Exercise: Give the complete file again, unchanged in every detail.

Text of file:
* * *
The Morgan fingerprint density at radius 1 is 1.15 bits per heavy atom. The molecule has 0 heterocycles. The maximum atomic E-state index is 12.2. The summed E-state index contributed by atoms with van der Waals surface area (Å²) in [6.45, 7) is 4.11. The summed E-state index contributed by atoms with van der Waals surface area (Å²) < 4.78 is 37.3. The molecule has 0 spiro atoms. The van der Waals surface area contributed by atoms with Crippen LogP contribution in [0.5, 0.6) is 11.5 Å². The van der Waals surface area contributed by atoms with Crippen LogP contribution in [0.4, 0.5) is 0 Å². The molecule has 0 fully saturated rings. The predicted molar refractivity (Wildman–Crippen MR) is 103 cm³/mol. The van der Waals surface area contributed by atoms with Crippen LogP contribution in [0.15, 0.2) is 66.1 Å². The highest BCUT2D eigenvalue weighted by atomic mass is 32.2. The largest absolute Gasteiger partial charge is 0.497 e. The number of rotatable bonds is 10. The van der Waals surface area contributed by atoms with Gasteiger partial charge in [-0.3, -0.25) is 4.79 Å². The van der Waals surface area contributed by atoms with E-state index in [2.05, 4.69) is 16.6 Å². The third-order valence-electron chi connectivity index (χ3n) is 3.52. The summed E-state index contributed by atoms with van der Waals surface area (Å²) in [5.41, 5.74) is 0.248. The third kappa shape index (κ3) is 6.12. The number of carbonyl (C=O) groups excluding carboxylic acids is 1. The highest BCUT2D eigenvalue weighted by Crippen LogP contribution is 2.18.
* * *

The Morgan fingerprint density at radius 1 is 1.15 bits per heavy atom. The molecule has 0 heterocycles. The maximum atomic E-state index is 12.2. The summed E-state index contributed by atoms with van der Waals surface area (Å²) in [6.45, 7) is 4.11. The summed E-state index contributed by atoms with van der Waals surface area (Å²) < 4.78 is 37.3. The molecule has 0 spiro atoms. The van der Waals surface area contributed by atoms with Crippen LogP contribution in [0.5, 0.6) is 11.5 Å². The van der Waals surface area contributed by atoms with Crippen LogP contribution in [0.4, 0.5) is 0 Å². The molecule has 0 fully saturated rings. The predicted molar refractivity (Wildman–Crippen MR) is 103 cm³/mol. The van der Waals surface area contributed by atoms with Crippen LogP contribution in [0.15, 0.2) is 66.1 Å². The highest BCUT2D eigenvalue weighted by atomic mass is 32.2. The largest absolute Gasteiger partial charge is 0.497 e. The number of rotatable bonds is 10. The van der Waals surface area contributed by atoms with Gasteiger partial charge in [-0.3, -0.25) is 4.79 Å². The van der Waals surface area contributed by atoms with E-state index in [2.05, 4.69) is 16.6 Å². The third-order valence-electron chi connectivity index (χ3n) is 3.52. The summed E-state index contributed by atoms with van der Waals surface area (Å²) in [5.41, 5.74) is 0.248. The third kappa shape index (κ3) is 6.12. The number of carbonyl (C=O) groups excluding carboxylic acids is 1. The highest BCUT2D eigenvalue weighted by Crippen LogP contribution is 2.18.